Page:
specialty of radiology involves the heart and arteries of the body. Using catheters and other small devices, you'll perform minor invasive procedures to find abnormalities. These vascular procedures are so noninvasive that they can often be done without anesthesia.
If you prefer to work with children, perhaps pediatric radiology is your radiology sub-specialty. You'll work with infants, children and adolescents to find anomalies in their developing bodies. This sub-specialty encompasses many aspects and diagnostic tests, just like diagnostic radiology. Some of the topics you'll study include neurosciences, neonatal, oncology and disease.
Using a radiopharmaceutical that is either orally or intravenously given to a patient, radiologists track the movement of the gamma rays to uncover anomalies, cancers or abnormal functions of organs. This test is called the position emission tomography (PET) scan. In a nuclear medicine residency, you'll spend the majority of your time with PET scans, though some lecturing and time with other diagnostic tests can be expected. Upon completion of your residency, you should be eligible to sit for the American Board of Nuclear Medicine certification exam (www.abnm.org).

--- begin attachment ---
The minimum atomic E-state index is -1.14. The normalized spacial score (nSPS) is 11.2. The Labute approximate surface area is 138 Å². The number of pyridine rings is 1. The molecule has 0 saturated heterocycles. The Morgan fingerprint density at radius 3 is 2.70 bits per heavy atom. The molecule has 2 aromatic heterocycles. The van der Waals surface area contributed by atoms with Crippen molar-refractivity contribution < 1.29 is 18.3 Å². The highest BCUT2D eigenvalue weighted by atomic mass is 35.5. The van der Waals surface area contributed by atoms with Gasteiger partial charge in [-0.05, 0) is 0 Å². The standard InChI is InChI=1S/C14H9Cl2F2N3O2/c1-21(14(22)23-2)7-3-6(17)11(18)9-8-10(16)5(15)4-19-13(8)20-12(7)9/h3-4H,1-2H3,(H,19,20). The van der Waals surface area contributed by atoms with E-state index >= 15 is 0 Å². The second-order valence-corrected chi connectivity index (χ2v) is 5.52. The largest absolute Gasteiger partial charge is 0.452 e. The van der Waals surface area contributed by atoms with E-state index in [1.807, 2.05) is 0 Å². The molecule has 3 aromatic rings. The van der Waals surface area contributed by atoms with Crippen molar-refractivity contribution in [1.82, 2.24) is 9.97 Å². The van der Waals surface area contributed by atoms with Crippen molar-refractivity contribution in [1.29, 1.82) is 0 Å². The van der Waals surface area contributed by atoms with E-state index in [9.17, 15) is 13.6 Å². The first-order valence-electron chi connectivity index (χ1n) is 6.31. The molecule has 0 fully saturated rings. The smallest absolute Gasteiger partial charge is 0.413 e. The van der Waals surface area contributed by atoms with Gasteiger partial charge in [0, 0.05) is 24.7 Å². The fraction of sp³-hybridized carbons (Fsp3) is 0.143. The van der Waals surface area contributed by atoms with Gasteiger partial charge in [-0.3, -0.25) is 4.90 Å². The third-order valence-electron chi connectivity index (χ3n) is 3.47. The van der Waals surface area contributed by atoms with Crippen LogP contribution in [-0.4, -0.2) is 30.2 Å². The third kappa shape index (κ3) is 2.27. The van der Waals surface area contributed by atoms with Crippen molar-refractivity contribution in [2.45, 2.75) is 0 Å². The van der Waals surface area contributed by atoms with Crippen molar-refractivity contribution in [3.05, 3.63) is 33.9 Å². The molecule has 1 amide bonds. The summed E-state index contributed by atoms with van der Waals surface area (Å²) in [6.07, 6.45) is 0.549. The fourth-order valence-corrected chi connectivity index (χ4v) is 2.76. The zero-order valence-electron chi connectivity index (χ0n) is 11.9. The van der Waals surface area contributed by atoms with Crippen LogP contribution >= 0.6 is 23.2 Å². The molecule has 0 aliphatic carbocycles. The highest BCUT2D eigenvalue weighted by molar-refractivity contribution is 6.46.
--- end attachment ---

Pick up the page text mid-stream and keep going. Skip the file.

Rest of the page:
Along with other diagnostic imaging tests, you'll spend time studying molecule radiology, radiation oncology, radiation therapy, brachytherapy (when radiation is placed on cancer cells) and dosimetry (the dosage of radiation) during your residency. The majority of your time will be familiarizing yourself with patient care. You'll learn how to speak with patients who are diagnosed with cancer, track progress through treatment, learn how to admit patients, experience complications and gain an understanding of recurrences. Research and lab work are encouraged
4/ 5Oleh Habifa